I love taking the bus. It’s cheap, gets you to places and “car”-pooling is generally better for our environment. I’ve taken the bus in cities such as Amsterdam, Los Angeles, Paris, Honolulu, Montego Bay, West Haven and other places. Bus rides always promise an adventure whether it’s about fellow riders or the driver himself. But that’s just half the quest, which begins, at the bus stop.
I found out that Brazil has the most bus riders with an astonishing 85% of its citizens using it daily. Last summer a revolutionary act broke out in the country due to an increase of fares in addition to issues that arose from building the World Cup Stadium there.
Los Angeles ranked second in best public transit systems in the U.S. and I understand why. Schedules were printed at every bus stop, they were on time and there were many stops in general. It was easy to use and utterly convenient. Hawaii was also ranked in the Top 10 for probably the same reasons PLUS the app that was convenient in searching for what bus to use.
As mundane as it sounds, bus stops are full of life. It’s where the homeless find shelter at night, regulars cross paths during rush hour and people share frustrations about the reliability and timeliness of the public transit system. I would like to share some stories about making use of the public transit and its stops.
The Fun story:
While waiting at a large bus stop in Montego Bay (Jamaica), my friend and I sat down in the more van-resembling vehicle. Soon we realized that all eyes were on us as we were the only "white" ones in it. Through the windows, salesman offered pineapples, nuts, newspapers and water to us first, knowing that we're obviously tourists. I got a paper, but he didn't have any change. In fear of the bus leaving soon, he ran across the area to make the approximately $1 exchange. That became the topic of conversation with other passengers.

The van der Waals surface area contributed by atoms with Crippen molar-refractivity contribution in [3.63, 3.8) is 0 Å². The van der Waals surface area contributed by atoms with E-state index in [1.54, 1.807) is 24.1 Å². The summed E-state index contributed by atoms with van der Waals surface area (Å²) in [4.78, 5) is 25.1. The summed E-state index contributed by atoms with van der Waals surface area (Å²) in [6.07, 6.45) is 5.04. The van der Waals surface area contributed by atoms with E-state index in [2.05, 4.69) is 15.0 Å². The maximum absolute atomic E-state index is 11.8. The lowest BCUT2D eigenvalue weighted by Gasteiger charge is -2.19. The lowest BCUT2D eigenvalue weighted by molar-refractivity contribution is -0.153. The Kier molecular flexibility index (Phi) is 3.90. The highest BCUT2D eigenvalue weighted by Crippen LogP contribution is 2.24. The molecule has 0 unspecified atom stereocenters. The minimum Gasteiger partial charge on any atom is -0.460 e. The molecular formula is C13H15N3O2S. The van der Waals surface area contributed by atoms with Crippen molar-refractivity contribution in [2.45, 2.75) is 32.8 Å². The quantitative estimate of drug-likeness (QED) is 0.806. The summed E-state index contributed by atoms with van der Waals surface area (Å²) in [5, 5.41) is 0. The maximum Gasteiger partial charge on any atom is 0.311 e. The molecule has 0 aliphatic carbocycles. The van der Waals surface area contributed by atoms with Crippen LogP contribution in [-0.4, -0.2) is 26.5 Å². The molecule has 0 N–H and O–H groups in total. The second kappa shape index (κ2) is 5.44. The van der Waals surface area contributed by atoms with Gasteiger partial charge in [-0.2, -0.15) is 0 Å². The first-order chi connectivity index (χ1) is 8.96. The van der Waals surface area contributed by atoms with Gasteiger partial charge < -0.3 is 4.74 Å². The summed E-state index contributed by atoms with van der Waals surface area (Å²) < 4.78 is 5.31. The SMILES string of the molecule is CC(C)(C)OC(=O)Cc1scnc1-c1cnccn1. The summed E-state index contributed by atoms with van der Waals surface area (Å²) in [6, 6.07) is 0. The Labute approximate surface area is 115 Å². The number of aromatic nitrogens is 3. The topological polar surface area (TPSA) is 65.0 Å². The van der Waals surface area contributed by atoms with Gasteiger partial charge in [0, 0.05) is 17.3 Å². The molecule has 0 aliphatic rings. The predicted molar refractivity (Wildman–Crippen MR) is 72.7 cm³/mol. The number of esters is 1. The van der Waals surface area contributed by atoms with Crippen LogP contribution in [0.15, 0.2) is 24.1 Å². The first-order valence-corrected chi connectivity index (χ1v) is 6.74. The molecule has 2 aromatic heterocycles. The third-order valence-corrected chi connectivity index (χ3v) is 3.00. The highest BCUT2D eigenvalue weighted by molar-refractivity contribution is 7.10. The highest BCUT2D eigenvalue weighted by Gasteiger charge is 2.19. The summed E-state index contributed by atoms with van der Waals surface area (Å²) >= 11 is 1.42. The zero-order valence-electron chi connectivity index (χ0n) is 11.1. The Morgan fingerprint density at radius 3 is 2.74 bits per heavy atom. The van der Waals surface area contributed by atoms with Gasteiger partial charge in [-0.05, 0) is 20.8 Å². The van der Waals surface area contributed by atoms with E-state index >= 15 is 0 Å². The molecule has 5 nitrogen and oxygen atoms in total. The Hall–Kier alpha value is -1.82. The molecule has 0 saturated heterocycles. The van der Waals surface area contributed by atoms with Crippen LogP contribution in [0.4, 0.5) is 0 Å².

The Educational story:
A Korean veteran, who seemed to be severely affected by the war, stood at the stop in West Haven, CT (U.S.A.). We talked to about Kim Jong-Un’s threat to set off a nuclear bomb. He confidently claimed that he won’t pull through and that he’s only doing it for the attention. The 10-minute prediction turned out to be true.
The awkward story:
While riding a busy bus in Nice (France), the driver made an abrupt stop causing all the coins I had to drop on the floor. I literally unintentionally made it rain. But effortlessly it gets worse. I wore a skirt and tried to reach down as elegantly as possible, but the great driver started moving again. Then I fell. And yes, everyone saw.
The Painful story:
Yesterday I was walking towards the bus stop right by school in West Haven, CT (U.S.A.). I was relieved to see the B7 approach, and increased my pace. The bus stops and I worry he won’t see me, so I start running and extinguishing my cigarette at the same time. Not a great combination. I was so close to jumping on bus, yet managed to fall on the ground right in front of it. I got up, pretended nothing happened and sat down. Needless to say, I didn’t make any eye contact with the rest of the passengers for the rest of the ride. At least I have some cuts as souvenir.
The Red Flag story:
During an evening bus ride in New Haven, CT (U.S.A.), there’s always that one person who manages to make her phone call clear to all passengers. The lady was yelling out her divorce story, assumingly at her soon-to-be ex-husband. Threats about taking away the kids and putting him into prison -“where he belongs”- were made. I bet I wasn’t the only one who was concerned, but the bus certainly wasn’t the right place to talk about it.
The Please-Shut-Up story:
In Istanbul (Turkey), as my aunt and I tried to get back home from an exhausting night, we encountered a woman who picked up her phone two minutes after entering the bus. She was on the phone for an entire 25 minutes. She irritated the entire passenger crew uncomfortably by discussing her issues about her colleague.
Everyone has crazy bus stories, what’s yours?